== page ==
Lucinda Elliot

Writing and the Unconscious

250px-Vincent_van_Gogh_(1853-1890)_-_Wheat_Field_with_Crows_(1890)220px-Twisted_lipIt’s odd, the way the unconscious works; for all the research on it since the concept was first explored in any depth by Freud in the late nineteenth century, it remains even more an unexplored area than the depths of the ocean.

Yet, writers particularly rely on it even more than artists, I think; I know there are those who dispute the existence of this hidden depths of the mind at all, though how they account for the strangely dream like state in which writers create, I don’t exactly know; possibly a form of madness?

I do know that some complete scenes for books have come to me when playing baroque music –played out like a film in my minds eye, and it is interesting that some sources argue that baroque music does in fact make both sides of the brain (my what?) work in harmony. I can’t find any link on this at the moment, though, which would indicate that at least one side of my brain isn’t working too well…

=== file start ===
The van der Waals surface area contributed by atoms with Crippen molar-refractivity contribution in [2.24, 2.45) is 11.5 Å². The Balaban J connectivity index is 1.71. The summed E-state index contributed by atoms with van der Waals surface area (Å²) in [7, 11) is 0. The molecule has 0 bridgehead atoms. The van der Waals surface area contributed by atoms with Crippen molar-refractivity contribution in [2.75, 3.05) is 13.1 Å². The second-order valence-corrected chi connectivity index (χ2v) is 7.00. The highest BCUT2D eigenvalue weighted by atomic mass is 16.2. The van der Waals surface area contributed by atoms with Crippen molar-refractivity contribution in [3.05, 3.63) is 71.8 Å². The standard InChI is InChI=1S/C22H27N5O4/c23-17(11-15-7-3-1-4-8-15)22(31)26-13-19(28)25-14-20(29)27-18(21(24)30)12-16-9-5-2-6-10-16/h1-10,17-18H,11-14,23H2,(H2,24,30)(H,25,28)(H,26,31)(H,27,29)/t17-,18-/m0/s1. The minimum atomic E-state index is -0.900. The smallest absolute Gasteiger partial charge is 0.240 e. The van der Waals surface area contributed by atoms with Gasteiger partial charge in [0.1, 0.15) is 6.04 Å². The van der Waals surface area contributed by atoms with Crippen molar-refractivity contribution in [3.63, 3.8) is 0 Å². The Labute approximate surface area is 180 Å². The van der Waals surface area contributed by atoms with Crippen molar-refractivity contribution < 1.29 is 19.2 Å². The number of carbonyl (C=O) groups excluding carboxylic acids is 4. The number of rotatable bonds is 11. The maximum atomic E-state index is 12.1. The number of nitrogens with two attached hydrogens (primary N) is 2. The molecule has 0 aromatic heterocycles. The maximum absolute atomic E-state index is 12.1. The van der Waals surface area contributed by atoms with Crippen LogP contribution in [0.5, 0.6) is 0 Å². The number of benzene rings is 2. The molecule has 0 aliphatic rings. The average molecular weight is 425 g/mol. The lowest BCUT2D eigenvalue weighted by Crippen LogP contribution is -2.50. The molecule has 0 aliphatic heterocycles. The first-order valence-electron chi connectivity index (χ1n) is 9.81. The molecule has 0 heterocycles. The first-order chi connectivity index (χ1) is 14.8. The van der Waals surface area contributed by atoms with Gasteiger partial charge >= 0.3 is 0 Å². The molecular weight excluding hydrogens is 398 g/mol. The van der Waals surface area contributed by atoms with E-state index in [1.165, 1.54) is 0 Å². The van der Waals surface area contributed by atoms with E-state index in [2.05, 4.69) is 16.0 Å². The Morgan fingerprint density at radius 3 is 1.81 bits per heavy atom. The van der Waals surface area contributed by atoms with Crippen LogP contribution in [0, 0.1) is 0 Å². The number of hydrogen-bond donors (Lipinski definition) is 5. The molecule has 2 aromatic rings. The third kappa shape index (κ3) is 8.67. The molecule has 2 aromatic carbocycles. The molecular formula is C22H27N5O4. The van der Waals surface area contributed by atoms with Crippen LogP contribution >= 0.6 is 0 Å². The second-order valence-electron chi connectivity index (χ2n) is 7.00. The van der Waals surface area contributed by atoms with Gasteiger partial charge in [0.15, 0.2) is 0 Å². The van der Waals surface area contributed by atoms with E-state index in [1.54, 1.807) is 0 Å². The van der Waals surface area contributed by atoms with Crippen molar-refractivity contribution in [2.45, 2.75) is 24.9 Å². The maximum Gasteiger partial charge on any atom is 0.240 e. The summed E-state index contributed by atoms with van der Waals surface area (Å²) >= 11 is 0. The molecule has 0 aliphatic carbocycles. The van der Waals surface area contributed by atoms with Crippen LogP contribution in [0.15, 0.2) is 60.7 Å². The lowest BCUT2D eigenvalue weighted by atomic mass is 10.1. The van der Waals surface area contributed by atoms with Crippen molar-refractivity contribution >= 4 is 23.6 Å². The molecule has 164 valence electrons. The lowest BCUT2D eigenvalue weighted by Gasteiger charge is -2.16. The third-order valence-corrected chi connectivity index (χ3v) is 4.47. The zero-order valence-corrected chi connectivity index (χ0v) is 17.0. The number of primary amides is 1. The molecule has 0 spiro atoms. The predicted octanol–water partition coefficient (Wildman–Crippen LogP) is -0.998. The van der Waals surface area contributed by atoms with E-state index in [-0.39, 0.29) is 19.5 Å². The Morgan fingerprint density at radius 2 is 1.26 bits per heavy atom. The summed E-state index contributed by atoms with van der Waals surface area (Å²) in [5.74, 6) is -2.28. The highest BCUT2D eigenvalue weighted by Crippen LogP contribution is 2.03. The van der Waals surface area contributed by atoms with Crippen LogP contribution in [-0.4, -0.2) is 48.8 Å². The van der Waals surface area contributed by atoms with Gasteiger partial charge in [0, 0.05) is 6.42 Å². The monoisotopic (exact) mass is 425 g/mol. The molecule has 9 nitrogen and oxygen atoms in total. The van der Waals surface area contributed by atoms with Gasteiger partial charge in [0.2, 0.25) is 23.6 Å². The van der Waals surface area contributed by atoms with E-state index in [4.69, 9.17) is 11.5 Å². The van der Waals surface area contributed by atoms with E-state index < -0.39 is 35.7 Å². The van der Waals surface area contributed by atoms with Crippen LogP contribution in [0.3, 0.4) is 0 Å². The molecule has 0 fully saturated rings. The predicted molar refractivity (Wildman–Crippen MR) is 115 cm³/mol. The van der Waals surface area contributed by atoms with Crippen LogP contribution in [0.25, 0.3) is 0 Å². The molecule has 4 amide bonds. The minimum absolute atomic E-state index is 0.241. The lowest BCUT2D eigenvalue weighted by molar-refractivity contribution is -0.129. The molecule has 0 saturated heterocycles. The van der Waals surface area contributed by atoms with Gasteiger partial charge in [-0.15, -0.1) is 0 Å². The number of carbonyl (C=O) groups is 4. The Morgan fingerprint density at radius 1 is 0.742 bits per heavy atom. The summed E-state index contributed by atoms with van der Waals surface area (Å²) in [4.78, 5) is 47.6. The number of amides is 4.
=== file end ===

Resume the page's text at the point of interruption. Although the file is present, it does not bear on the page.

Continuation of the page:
Some months ago, when writing about writer’s block (ugh!) I came on some intriguing advice on this website, which suggests amongst other things that writers should try to write as early in the morning as possible, as the time when you are closest to sleep is also the time when you are closest to your unconscious, and that this is excellent for creativity. Of course, this isn’t possible for lots of people, and it’s purely impossible for anyone with a small child, unless that child happens to be an angelic sleeper, but I do think that there is something in this; it’s surprising how if you start writing when half asleep, after a truly horrendously bad night, the ideas seem to start to flow almost of their own accord (but not always, of course; and almost certainly not when suffering from a dismal case of writer’s block).